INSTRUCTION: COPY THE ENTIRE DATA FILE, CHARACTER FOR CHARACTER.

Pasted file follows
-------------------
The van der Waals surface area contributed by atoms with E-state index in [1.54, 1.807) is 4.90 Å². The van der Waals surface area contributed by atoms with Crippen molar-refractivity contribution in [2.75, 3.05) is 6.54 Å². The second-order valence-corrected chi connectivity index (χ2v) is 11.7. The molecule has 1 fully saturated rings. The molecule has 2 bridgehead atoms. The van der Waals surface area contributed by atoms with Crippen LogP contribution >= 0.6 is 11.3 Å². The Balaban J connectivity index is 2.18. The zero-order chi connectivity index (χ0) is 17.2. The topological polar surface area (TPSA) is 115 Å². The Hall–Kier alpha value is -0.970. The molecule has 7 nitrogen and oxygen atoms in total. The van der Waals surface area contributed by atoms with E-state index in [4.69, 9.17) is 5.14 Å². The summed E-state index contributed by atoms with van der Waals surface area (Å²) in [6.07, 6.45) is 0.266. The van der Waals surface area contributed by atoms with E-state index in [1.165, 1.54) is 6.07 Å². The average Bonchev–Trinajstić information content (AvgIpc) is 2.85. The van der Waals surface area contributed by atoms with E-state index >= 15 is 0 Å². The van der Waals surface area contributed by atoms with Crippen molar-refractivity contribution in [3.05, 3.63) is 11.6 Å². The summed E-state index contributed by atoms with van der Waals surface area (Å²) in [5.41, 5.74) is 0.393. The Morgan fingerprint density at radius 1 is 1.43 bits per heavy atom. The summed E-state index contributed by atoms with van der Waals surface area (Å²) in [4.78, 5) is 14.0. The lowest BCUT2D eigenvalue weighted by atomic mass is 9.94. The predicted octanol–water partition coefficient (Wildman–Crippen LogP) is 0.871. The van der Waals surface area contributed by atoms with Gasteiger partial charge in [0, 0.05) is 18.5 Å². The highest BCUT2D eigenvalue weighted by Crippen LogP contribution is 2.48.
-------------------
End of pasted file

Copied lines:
The van der Waals surface area contributed by atoms with E-state index in [1.54, 1.807) is 4.90 Å². The van der Waals surface area contributed by atoms with Crippen molar-refractivity contribution in [2.75, 3.05) is 6.54 Å². The second-order valence-corrected chi connectivity index (χ2v) is 11.7. The molecule has 1 fully saturated rings. The molecule has 2 bridgehead atoms. The van der Waals surface area contributed by atoms with Crippen LogP contribution >= 0.6 is 11.3 Å². The Balaban J connectivity index is 2.18. The zero-order chi connectivity index (χ0) is 17.2. The topological polar surface area (TPSA) is 115 Å². The Hall–Kier alpha value is -0.970. The molecule has 7 nitrogen and oxygen atoms in total. The van der Waals surface area contributed by atoms with E-state index in [4.69, 9.17) is 5.14 Å². The summed E-state index contributed by atoms with van der Waals surface area (Å²) in [6.07, 6.45) is 0.266. The van der Waals surface area contributed by atoms with E-state index in [1.165, 1.54) is 6.07 Å². The average Bonchev–Trinajstić information content (AvgIpc) is 2.85. The van der Waals surface area contributed by atoms with E-state index >= 15 is 0 Å². The van der Waals surface area contributed by atoms with Crippen molar-refractivity contribution in [3.05, 3.63) is 11.6 Å². The summed E-state index contributed by atoms with van der Waals surface area (Å²) in [5.41, 5.74) is 0.393. The Morgan fingerprint density at radius 1 is 1.43 bits per heavy atom. The summed E-state index contributed by atoms with van der Waals surface area (Å²) in [4.78, 5) is 14.0. The lowest BCUT2D eigenvalue weighted by atomic mass is 9.94. The predicted octanol–water partition coefficient (Wildman–Crippen LogP) is 0.871. The van der Waals surface area contributed by atoms with Gasteiger partial charge in [0, 0.05) is 18.5 Å². The highest BCUT2D eigenvalue weighted by Crippen LogP contribution is 2.48.